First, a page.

In early August, a weird crack appeared in Speedy's heel. I cleaned it thoroughly and was relieved to discover that it didn't both him at all. He was sound, and I could poke and prod at the wound without Speedy even noticing.
When it didn't close, I started to worry a little. Since we were already at the vet for vaccinations, I asked Dr. Tolley to take a look. He wasn't quite sure what it was either, but explained that it was probably a small nick that was being irritated by dirt, flies, heat, and bright sunlight. He prescribed an antibiotic ointment and suggested I keep it wrapped until the crack closed up.
The wrap and the Animax ointment did the trick. Within a week, the crack was 99% closed and things were back to normal. Within less than a week, the crack reappeared, just as big as before. By this time, Izzy was at the vet for his hock injections, so I updated Dr. Tolley on Speedy's heel issue.
He wasn't overly freaked out about it, but he could see that I wanted/needed SOMETHING else to try. He even said that. Do you want something else? YES. Give me something that looks medicinal, and give it to me quickly!
To my surprise he gave me Genta Spray which is something we've used for our dog when he had a funky skin condition on his belly. It worked great for Tobias, so my hopes were high that it would work for Speedy.
I quit wrapping Speedy's foot (thank goodness as hoof wrappings are a serious pain in the butt), and per Dr. Tolley's recommendation, I fashioned a sun shade/fly swatter out of a sock and now keep that on his foot. You can sort of see the edges of it in the top photo.
I can't say the Genta Spray has worked miracles, but the crack does look better. It's not getting bigger, and Speedy is sound as can be. However ...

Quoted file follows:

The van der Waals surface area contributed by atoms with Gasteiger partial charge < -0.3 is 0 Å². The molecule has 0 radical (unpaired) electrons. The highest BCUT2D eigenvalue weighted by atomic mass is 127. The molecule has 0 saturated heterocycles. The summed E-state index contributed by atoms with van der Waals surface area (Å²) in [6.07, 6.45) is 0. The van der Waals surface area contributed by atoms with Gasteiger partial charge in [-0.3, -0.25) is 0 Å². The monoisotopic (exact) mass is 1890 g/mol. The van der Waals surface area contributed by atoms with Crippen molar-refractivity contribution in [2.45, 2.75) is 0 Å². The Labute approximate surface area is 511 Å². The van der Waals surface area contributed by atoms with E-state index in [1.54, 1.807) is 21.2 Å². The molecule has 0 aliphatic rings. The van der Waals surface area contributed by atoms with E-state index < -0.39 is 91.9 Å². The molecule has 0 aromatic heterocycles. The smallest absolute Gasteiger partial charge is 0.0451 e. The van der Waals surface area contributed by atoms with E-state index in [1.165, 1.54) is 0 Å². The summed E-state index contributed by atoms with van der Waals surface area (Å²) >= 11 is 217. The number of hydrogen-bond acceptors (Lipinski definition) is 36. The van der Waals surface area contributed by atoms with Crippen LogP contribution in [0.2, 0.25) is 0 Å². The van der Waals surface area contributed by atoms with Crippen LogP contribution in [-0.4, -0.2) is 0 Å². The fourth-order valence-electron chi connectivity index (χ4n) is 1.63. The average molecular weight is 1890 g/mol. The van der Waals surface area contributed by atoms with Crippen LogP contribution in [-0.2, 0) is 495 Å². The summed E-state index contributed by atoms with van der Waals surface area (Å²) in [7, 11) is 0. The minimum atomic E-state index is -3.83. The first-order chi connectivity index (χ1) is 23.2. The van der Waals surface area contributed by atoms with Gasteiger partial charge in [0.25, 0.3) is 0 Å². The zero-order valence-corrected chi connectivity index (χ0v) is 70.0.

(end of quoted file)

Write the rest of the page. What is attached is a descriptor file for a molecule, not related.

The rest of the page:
A friend recommended Equiderma for all funky skin ailments, so I just started putting that on the crack. I don't think it can hurt anything, and according to the comments on Facebook, most people love the stuff.
Who knows? Fewer daylight hours, less flies, and cooler weather might be all it needs. I'll be watching it to see!
About the Writer and Rider
I am a lifelong rider.
I began endurance riding in 1996 where I ultimately completed five, one-day 100 mile races, the 200-mile Death Valley Encounter, and numerous other 50, 65, and 75 mile races. I began showing dressage in 2010.
Welcome to my dressage journey.
About Speedy G
Speedy went from endurance horse to dressage horse. After helping me earn a USDF Bronze medal in the summer of 2020, he is now semi-retired. Speedy is a 2004, 15'1 hand, purebred Arabian gelding. His Arabian Horse Registry name is G Ima Starr FA.
Izzy was started as a four-year old and then spent the next 18 months in pasture growing up. I bought him as a six-year old, and together, we are showing at Second Level. He is a 2008, 16'3 hand warmblood gelding. His Rheinland Pfalz-saar International (RPSI) name is Imperioso.
National Rider Awards
State Rider Awards
State Horse Awards
CDS Sapphire Rider Award
Third Level: 63.514%
Third Level: 62.105%
2021 Show Season
(r) Ride-a-Test Clinic
(Q) Must Qualify
2021 Pending …
8/7-8 SCEC (***)
10/30-31 SCEC (***)
2021 Completed …
10/24-25 SCEC (***)
11/7-11/8 SB (***)
4/10-11 SCEC (***)
5/16-17 El Sueño (***)
6/26-27 SCEC (***)
7/17-18 El Sueño (***)
2021 Qualifying Scores
Regional Adult Amateur Competition (RAAC)
2nd Level Qualifying
3 Scores/2 Judges/60%:
Score 1: 60.610% Bhathal
2nd Level Qualifying
5 Scores/4 Judges/61%:
Stuff I Read